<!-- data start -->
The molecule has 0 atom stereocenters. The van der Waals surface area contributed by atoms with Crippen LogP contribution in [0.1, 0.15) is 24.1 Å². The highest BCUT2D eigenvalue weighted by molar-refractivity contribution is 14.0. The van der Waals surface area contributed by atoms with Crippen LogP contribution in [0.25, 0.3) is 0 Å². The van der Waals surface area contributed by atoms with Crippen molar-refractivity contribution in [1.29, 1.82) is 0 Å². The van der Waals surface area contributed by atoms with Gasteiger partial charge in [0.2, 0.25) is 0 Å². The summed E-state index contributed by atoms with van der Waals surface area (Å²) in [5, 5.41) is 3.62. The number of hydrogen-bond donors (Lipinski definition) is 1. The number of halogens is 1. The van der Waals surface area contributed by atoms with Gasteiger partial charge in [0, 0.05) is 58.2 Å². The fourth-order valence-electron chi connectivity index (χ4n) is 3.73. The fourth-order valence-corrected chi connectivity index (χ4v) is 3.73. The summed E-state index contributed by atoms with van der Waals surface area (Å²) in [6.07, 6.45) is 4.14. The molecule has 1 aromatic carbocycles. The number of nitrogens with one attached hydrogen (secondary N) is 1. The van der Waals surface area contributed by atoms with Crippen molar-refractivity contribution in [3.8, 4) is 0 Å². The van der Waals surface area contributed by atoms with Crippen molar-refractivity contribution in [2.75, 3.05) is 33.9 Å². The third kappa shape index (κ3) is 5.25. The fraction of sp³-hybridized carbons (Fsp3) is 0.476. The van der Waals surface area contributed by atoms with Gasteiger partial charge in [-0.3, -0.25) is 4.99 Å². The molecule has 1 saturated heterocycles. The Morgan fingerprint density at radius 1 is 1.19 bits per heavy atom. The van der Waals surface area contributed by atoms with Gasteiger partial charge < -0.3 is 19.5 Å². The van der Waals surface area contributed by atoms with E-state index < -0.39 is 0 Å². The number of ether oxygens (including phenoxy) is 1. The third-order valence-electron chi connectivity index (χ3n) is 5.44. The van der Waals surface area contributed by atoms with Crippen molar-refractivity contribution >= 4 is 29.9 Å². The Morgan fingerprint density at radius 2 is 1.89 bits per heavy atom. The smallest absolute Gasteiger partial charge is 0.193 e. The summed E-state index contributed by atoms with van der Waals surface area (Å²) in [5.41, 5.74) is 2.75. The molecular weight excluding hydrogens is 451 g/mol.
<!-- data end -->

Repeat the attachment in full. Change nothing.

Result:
The molecule has 0 atom stereocenters. The van der Waals surface area contributed by atoms with Crippen LogP contribution in [0.1, 0.15) is 24.1 Å². The highest BCUT2D eigenvalue weighted by molar-refractivity contribution is 14.0. The van der Waals surface area contributed by atoms with Crippen LogP contribution in [0.25, 0.3) is 0 Å². The van der Waals surface area contributed by atoms with Crippen molar-refractivity contribution in [1.29, 1.82) is 0 Å². The van der Waals surface area contributed by atoms with Gasteiger partial charge in [0.2, 0.25) is 0 Å². The summed E-state index contributed by atoms with van der Waals surface area (Å²) in [5, 5.41) is 3.62. The number of hydrogen-bond donors (Lipinski definition) is 1. The number of halogens is 1. The van der Waals surface area contributed by atoms with Gasteiger partial charge in [0, 0.05) is 58.2 Å². The fourth-order valence-electron chi connectivity index (χ4n) is 3.73. The fourth-order valence-corrected chi connectivity index (χ4v) is 3.73. The summed E-state index contributed by atoms with van der Waals surface area (Å²) in [6.07, 6.45) is 4.14. The molecule has 1 aromatic carbocycles. The number of nitrogens with one attached hydrogen (secondary N) is 1. The van der Waals surface area contributed by atoms with Crippen molar-refractivity contribution in [3.8, 4) is 0 Å². The van der Waals surface area contributed by atoms with Crippen molar-refractivity contribution in [2.75, 3.05) is 33.9 Å². The third kappa shape index (κ3) is 5.25. The fraction of sp³-hybridized carbons (Fsp3) is 0.476. The van der Waals surface area contributed by atoms with Gasteiger partial charge in [-0.3, -0.25) is 4.99 Å². The molecule has 1 saturated heterocycles. The Morgan fingerprint density at radius 1 is 1.19 bits per heavy atom. The van der Waals surface area contributed by atoms with Gasteiger partial charge < -0.3 is 19.5 Å². The van der Waals surface area contributed by atoms with E-state index < -0.39 is 0 Å². The number of ether oxygens (including phenoxy) is 1. The third-order valence-electron chi connectivity index (χ3n) is 5.44. The van der Waals surface area contributed by atoms with Crippen molar-refractivity contribution >= 4 is 29.9 Å². The Morgan fingerprint density at radius 2 is 1.89 bits per heavy atom. The smallest absolute Gasteiger partial charge is 0.193 e. The summed E-state index contributed by atoms with van der Waals surface area (Å²) in [5.41, 5.74) is 2.75. The molecular weight excluding hydrogens is 451 g/mol.